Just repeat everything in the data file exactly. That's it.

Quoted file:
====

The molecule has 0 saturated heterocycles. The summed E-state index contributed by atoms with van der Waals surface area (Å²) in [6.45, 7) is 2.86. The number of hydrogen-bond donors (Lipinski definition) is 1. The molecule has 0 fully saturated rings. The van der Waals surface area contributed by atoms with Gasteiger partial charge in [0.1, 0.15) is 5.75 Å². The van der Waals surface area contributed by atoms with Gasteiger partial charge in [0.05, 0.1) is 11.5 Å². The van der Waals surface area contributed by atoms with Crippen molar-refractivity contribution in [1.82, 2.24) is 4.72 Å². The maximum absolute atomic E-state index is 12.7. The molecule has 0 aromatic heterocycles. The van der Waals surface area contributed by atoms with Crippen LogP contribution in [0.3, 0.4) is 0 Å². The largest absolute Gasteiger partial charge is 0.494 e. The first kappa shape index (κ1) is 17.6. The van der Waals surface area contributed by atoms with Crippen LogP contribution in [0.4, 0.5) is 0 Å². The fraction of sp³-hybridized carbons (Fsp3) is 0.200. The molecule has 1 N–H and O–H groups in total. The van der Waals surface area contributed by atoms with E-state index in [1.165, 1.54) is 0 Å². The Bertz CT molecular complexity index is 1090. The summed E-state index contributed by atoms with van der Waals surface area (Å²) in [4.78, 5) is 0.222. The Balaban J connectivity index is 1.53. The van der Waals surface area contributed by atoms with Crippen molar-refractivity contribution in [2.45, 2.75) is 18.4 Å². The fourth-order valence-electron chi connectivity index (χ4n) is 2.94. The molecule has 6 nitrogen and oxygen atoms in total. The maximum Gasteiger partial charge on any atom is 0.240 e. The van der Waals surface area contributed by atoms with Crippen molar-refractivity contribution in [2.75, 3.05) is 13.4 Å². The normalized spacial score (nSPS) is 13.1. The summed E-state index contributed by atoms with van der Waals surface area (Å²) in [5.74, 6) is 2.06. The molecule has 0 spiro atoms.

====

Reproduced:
The molecule has 0 saturated heterocycles. The summed E-state index contributed by atoms with van der Waals surface area (Å²) in [6.45, 7) is 2.86. The number of hydrogen-bond donors (Lipinski definition) is 1. The molecule has 0 fully saturated rings. The van der Waals surface area contributed by atoms with Gasteiger partial charge in [0.1, 0.15) is 5.75 Å². The van der Waals surface area contributed by atoms with Gasteiger partial charge in [0.05, 0.1) is 11.5 Å². The van der Waals surface area contributed by atoms with Crippen molar-refractivity contribution in [1.82, 2.24) is 4.72 Å². The maximum absolute atomic E-state index is 12.7. The molecule has 0 aromatic heterocycles. The van der Waals surface area contributed by atoms with Crippen LogP contribution in [0.3, 0.4) is 0 Å². The largest absolute Gasteiger partial charge is 0.494 e. The first kappa shape index (κ1) is 17.6. The van der Waals surface area contributed by atoms with Crippen LogP contribution in [0.4, 0.5) is 0 Å². The fraction of sp³-hybridized carbons (Fsp3) is 0.200. The molecule has 1 N–H and O–H groups in total. The van der Waals surface area contributed by atoms with E-state index in [1.165, 1.54) is 0 Å². The Bertz CT molecular complexity index is 1090. The summed E-state index contributed by atoms with van der Waals surface area (Å²) in [4.78, 5) is 0.222. The Balaban J connectivity index is 1.53. The van der Waals surface area contributed by atoms with Crippen molar-refractivity contribution in [2.45, 2.75) is 18.4 Å². The fourth-order valence-electron chi connectivity index (χ4n) is 2.94. The molecule has 6 nitrogen and oxygen atoms in total. The maximum Gasteiger partial charge on any atom is 0.240 e. The van der Waals surface area contributed by atoms with Crippen molar-refractivity contribution in [2.75, 3.05) is 13.4 Å². The normalized spacial score (nSPS) is 13.1. The summed E-state index contributed by atoms with van der Waals surface area (Å²) in [5.74, 6) is 2.06. The molecule has 0 spiro atoms.